Random mutant libraries of genes are used in a wide variety of molecular biology and bioengineering applications. Current techniques (such as error-prone PCR and its variants) are well suited for introducing mutations at the nucleotide level. PCR with oligonucleotides containing degenerate bases at certain positions are well suited for creating randomized codons at a small number of positions, particularly if these positions are nearly contiguous in primary sequence. However, there are no standard techniques for randomizing codons uniformly throughout a gene at a low rate of mutagenesis. Dr. Bloom has devised an approach to create random codon mutations distributed uniformly across a gene. The Bloom Lab has successfully applied this technique to randomly mutate all codon positions (except the start and stop codons) in the 1.5 kb influenza nucleoprotein gene as proof of concept.
- Vaccine developmen
- Directed evolution and protein manufacturing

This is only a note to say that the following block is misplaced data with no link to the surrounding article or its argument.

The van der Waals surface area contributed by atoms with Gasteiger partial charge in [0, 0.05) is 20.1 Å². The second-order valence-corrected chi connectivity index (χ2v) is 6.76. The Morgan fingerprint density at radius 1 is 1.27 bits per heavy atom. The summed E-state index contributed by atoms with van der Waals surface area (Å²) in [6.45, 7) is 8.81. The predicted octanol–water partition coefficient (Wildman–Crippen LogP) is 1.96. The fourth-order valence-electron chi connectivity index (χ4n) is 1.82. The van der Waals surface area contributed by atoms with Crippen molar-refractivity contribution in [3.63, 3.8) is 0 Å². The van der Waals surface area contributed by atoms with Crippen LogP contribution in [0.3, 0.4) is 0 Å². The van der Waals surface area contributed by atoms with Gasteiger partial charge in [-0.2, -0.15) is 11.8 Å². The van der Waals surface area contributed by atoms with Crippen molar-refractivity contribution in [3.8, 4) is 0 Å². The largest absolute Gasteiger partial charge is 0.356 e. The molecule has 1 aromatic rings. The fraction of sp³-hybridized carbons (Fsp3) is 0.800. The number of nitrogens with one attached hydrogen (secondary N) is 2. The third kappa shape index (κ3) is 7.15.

- Microbiome analysis for cancer therapies
- Expands the genetic space that can be searched in mutant libraries
- Introduces mutations at a rate of 2-3 codon mutations per gene
- Decreases rate of insertions and deletions introduced to less than 0.1 indels per gene
US nonprovisional patent pending
The Centers for Disease Control estimate there were 48.8 million illnesses, and 22.7 million medical visits during the 2017-2018 influenza season. Of these, there were a total of 186 pediatric deaths. The vaccines market is estimated to be worth USD 50.42 billion by 2023 with a CAGR of 6.7% compared to 2018, where it was valued at USD 36.45 billion. Although there are several factors attributed with the growth of the market, the two primary drivers include the rising prevalence of diseases, as well as increased government and industry funding of vaccine R&D.
- Jesse Bloom, PhD - Basic Science and Public Health Divisions